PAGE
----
The collapse of the housing market is especially bad for people whose only way to move up into the middle class was to buy a house, then save for the long term as the value of their home goes up.
Now the fickle, feckless bureaucracy known as Congress is on the verge of enacting a measure that would spell the end of the American dream, blaming such an action on the imperiling fiscal cliff.
Most real estate practitioner as well as realtors are infuriated that one measure under consideration in Washington might require the elimination of the tax deduction homebuyers receive as they annually deduct each year the interest of a long-term mortgage.
"Just do the math,” one barrister, a Republican, told us. "Someone, say a bus driver with a steady income, who bought a house 20 years ago was ultimately able to deduct tens of thousands dollars on mortgage interest. The house they bought for $60,000 is now probably worth six or seven hundred thousand dollars!" he stated.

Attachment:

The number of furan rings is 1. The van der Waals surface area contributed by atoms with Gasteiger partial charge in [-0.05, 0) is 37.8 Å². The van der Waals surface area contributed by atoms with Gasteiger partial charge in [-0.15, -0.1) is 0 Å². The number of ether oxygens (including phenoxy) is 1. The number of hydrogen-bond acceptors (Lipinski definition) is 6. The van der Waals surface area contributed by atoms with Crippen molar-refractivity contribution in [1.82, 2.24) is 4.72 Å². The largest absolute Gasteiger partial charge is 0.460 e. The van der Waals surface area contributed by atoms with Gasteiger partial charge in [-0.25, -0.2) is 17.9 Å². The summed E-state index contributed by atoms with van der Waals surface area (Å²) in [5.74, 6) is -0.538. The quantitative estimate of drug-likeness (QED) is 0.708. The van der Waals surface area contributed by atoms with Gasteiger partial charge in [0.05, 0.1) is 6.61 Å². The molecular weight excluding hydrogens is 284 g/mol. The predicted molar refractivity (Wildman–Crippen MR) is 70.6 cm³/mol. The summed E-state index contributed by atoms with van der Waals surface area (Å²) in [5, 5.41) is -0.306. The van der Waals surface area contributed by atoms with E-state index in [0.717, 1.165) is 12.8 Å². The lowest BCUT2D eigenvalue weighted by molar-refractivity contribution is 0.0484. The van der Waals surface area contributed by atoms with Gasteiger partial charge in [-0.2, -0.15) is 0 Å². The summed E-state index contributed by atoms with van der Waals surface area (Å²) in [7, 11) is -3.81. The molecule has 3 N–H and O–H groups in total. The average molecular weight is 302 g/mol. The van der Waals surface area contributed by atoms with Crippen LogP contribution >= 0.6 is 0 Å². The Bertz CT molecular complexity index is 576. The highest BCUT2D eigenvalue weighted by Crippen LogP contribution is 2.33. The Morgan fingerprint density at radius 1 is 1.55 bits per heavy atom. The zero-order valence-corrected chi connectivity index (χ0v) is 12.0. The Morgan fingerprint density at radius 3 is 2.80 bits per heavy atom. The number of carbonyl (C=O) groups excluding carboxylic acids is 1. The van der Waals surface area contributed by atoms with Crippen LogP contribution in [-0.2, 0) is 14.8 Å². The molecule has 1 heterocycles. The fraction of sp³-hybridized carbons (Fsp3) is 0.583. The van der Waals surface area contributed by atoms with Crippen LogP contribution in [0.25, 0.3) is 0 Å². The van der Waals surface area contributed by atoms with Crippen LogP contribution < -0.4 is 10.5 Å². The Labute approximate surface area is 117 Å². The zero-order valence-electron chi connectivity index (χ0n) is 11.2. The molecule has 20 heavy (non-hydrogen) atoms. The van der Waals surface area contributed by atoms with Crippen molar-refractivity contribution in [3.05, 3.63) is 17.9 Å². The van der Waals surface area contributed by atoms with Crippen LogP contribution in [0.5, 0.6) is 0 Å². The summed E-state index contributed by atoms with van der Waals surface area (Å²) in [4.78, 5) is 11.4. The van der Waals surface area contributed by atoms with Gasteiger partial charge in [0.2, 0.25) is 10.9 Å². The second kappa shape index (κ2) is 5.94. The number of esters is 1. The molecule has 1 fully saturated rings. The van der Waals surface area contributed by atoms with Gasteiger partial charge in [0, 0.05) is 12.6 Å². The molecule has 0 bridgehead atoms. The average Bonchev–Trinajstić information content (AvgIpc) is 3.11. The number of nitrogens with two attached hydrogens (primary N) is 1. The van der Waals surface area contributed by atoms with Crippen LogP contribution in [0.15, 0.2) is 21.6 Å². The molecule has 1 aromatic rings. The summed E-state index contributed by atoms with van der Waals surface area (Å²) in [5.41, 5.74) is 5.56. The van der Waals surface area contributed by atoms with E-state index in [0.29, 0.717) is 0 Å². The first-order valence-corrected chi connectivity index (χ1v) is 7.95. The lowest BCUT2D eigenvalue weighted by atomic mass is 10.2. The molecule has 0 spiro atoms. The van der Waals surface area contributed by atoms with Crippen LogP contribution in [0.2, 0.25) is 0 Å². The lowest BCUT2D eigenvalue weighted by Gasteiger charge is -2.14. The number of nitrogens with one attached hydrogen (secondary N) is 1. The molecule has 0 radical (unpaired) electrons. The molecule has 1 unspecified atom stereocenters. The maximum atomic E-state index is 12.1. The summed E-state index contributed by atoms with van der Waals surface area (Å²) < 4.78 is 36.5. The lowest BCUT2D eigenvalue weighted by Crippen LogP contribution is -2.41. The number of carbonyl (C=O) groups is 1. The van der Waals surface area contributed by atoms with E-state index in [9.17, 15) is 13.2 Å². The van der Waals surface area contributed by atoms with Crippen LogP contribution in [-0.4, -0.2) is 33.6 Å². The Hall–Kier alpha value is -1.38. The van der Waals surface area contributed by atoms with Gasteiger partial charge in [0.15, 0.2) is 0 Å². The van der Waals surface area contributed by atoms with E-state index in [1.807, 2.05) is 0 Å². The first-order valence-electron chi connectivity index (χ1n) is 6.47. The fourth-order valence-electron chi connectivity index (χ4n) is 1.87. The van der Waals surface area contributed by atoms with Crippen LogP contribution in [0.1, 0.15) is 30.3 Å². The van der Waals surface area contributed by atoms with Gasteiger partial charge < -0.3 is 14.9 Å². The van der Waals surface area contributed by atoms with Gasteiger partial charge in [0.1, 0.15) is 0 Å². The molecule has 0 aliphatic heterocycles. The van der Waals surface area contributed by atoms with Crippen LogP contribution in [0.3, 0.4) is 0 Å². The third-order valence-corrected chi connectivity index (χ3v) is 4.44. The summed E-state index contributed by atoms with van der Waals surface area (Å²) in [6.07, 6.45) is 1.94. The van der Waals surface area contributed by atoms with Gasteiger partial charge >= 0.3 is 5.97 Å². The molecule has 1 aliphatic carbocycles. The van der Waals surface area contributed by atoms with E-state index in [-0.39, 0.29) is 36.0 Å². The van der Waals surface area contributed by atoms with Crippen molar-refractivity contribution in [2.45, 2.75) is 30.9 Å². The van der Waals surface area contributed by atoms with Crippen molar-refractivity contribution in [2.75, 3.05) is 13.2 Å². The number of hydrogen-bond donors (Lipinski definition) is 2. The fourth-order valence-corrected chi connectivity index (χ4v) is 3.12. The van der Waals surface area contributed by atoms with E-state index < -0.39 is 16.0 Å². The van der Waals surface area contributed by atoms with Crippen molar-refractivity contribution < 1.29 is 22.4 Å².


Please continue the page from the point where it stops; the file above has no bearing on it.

This was and is just about the only way for people earning $40,000 or $50,000 a year in a steady, secure job to create their own pathway to comparative affluence.

* * *

Realtors Predict a Crisis
If Tax Law Is Changed

Many of the ivory-towered fiscal planners describe the mortgage interest deduction as a perk, according to a story in the New York Times. It may be a perk for multimillionaires buying their second mansion or beach house, but it’s absolutely necessary for the millions of Americans who still aspire to home-ownership.
The think-tank people see this deduction as a gift to realtors or a homeowner’s perk. But, in reality it’s much, much more: killing this deduction would, in the opinion of all real estate people and barristers we’ve talked with, send the housing market down precipitously. It would stifle the progress of millions of Americans still working hard, striving to own their own home and built a nest egg for their retirement at the same time.